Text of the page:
The CT imaging in Case 1 showed that superior osteogenesis is observed when transplanted bones are combined with islands of osteoanagenesis. Although there may be concerns that osteogenesis of the reconstructed bones in Case 2 was less superior compared to that in Case 1, we insist on achieving the most important goal, which was to protect the intracranium. We may consider surgical revision if a more perfect symmetric contour and structural integrity is required in the future.
Another similar method of cranioplasty involves the use of parallel rib grafting to a secondary parietal calvarial donor site with the use of the parietal calvarium for the primary defect. This technique requires wider skin incisions, more than the catcher’s mask technique, which is not desirable when repeated infection is an issue.10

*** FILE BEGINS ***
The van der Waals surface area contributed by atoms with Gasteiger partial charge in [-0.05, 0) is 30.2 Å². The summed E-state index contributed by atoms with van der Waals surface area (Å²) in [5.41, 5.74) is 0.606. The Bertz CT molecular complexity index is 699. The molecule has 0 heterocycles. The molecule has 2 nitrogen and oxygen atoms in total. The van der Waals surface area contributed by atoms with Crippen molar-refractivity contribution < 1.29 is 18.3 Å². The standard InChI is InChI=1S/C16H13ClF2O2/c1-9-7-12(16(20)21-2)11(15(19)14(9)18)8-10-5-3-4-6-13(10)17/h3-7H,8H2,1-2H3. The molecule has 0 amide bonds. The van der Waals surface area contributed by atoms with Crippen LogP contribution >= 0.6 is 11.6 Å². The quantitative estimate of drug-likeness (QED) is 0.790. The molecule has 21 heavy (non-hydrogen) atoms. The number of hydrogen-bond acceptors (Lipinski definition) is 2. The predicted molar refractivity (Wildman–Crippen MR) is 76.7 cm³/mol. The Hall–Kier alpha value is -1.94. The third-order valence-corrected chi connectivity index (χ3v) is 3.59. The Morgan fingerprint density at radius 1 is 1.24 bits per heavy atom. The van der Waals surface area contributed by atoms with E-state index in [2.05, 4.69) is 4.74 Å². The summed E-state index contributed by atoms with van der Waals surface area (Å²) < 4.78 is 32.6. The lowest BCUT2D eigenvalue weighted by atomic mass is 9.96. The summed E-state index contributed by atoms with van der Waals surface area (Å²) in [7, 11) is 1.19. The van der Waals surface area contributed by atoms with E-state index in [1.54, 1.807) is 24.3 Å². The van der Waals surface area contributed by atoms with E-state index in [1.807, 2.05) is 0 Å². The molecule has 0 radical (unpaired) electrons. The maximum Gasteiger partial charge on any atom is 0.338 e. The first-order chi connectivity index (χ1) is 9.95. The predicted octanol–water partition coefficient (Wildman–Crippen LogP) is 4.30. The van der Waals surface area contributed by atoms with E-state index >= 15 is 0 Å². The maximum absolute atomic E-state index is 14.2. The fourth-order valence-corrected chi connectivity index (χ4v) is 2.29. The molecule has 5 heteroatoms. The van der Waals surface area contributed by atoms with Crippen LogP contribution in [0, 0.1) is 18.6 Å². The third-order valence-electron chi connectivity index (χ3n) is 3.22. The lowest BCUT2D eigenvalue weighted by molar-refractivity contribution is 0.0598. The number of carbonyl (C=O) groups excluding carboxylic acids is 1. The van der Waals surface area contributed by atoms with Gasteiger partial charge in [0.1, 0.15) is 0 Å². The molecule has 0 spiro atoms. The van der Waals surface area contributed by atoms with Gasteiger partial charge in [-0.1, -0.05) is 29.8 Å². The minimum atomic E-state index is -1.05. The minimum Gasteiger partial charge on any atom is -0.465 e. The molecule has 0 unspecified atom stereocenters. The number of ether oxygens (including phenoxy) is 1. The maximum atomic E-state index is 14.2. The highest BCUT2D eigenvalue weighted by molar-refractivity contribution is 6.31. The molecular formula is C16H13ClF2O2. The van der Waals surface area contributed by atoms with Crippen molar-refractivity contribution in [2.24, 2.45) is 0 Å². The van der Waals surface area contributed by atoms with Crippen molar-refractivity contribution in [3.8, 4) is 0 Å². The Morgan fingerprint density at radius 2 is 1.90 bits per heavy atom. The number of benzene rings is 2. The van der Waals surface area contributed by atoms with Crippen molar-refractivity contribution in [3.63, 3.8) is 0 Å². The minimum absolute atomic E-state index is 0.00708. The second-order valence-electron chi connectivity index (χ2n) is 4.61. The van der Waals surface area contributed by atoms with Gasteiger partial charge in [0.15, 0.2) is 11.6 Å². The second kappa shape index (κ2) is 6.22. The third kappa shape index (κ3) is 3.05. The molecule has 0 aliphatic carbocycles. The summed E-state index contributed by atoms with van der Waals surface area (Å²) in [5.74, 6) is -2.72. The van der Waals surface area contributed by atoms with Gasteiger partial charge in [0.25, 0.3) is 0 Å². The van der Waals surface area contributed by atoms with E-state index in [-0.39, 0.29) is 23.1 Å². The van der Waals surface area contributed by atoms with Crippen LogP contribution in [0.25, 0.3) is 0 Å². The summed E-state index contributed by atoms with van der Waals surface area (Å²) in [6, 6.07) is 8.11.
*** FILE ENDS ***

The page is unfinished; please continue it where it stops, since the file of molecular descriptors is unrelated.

We report here 2 cases of catcher’s mask cranioplasty and their long-term outcomes. In both cases, the transplanted bone grafts were not resorbed and maintained their esthetically pleasing contour for more than 10 years. Thus, catcher’s mask cranioplasty is an effective option for traumatic cranial defects in children.
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2. Yamaura A, Makino H. Neurological deficits in the presence of the sinking skin flap following decompressive craniectomy. Neurol Med Chir (Tokyo). 1977;17(1 Pt 1):43–53.